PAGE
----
Q: What are the biggest changes you have seen since you became involved in organic farming—in our community, and the issues in our community?
DIANE: Organic used to be a four-letter word. Now it’s mainstream which has been a good thing for small and large scale farmers. From what I see, organic farms are succeeding—getting bigger and there’s been an influx of small organic farms in the market. Beyond that, organic is filtering to farms who we consider to be more conventional. It’s gratifying to see the 200- to 400-acre farms take on organic on the full-scale level. You can really see the movement is in an exciting phase with eaters accepting organic as the standard, combined with conventional farmers taking on organic practices.
On the consumer side, it’s difficult to watch increased consolidation in large alternative organic companies. I also think that consumers have become distant from growers, and don’t seem to understand or care about the issues they face. That’s one of the biggest issues that our community and our growers will face in the upcoming years. Overall, I think the interface between consumers and growers needs to change, and I hope in the future Tilth can tackle that.
Q: As someone who works with a variety of farmers, how do you think we need to address these challenges?
DIANE: Our community needs to be inclusive to growers of all sizes and political bents. I think keeping the farmer-to-farmer teaching is a critical technique for our community. As we look towards the future, it will be even more important that non-growers truly understand issues that growers face. I think bridging the cultural gap between larger organic growers and smaller organic producers will help farmers survive.
Q: What do you see as the highest priority for organic and sustainable farmers right now?
DIANE: Making sure that organic farming stays viable as a career and keeps farmers solvent. Farmer solvency should be a priority because farmers need to support their families and their workers. Welcoming farmers of any type into our fold will help transition more and more growers into the sustainable and organic world.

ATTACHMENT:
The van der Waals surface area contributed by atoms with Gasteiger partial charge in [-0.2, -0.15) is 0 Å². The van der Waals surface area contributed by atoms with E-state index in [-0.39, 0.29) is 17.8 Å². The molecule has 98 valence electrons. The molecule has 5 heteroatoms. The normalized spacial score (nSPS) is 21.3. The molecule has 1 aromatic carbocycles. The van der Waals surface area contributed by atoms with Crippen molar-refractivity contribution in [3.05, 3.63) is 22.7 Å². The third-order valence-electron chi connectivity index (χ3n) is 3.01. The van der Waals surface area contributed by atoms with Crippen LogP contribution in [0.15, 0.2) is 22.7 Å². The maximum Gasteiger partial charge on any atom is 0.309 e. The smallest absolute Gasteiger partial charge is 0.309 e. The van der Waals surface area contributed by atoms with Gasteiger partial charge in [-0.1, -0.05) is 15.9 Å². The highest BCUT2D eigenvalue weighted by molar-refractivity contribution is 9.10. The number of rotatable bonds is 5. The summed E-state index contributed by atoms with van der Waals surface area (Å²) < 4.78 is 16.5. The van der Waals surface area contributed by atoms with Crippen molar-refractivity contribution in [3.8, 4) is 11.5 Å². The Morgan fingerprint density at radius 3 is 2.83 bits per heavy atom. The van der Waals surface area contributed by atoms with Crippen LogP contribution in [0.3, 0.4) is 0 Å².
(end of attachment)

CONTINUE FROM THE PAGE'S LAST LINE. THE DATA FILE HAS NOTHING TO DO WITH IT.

I once worked with a grower through Charlie’s Produce who attended the Tilth Conference and told me that he started farming organic because there was a higher profit margin for his apple production. But then, he fell in love with the art of organics, and the practice really meant something to him. He transitioned more and more of his farm to organic when he realized that it’s a better way to grow food. It’s really exciting to see that happen as two-fold process: better economics and better farming practices.
Q: How have you balanced working for Charlie’s Produce as a buyer with helping craft the next generation of farmers by supporting Tilth Producers?
DIANE: I have done a lot of work with Tilth Producers in conjunction with my work at Charlie’s. I’m lucky to work in an industry where I get to talk to farmers, and interact with the same community that is involved with Tilth Producers. I have a memory from high school of a speaker saying, “People do things that make them happy not things that make them feel guilty or bad.” Tilth has made me happy—the mission, the people, and helping farmers. Over the years, Tilth has become my second family.
Q: As we look towards the future of Tilth, what is your vision for the growth of this great organization?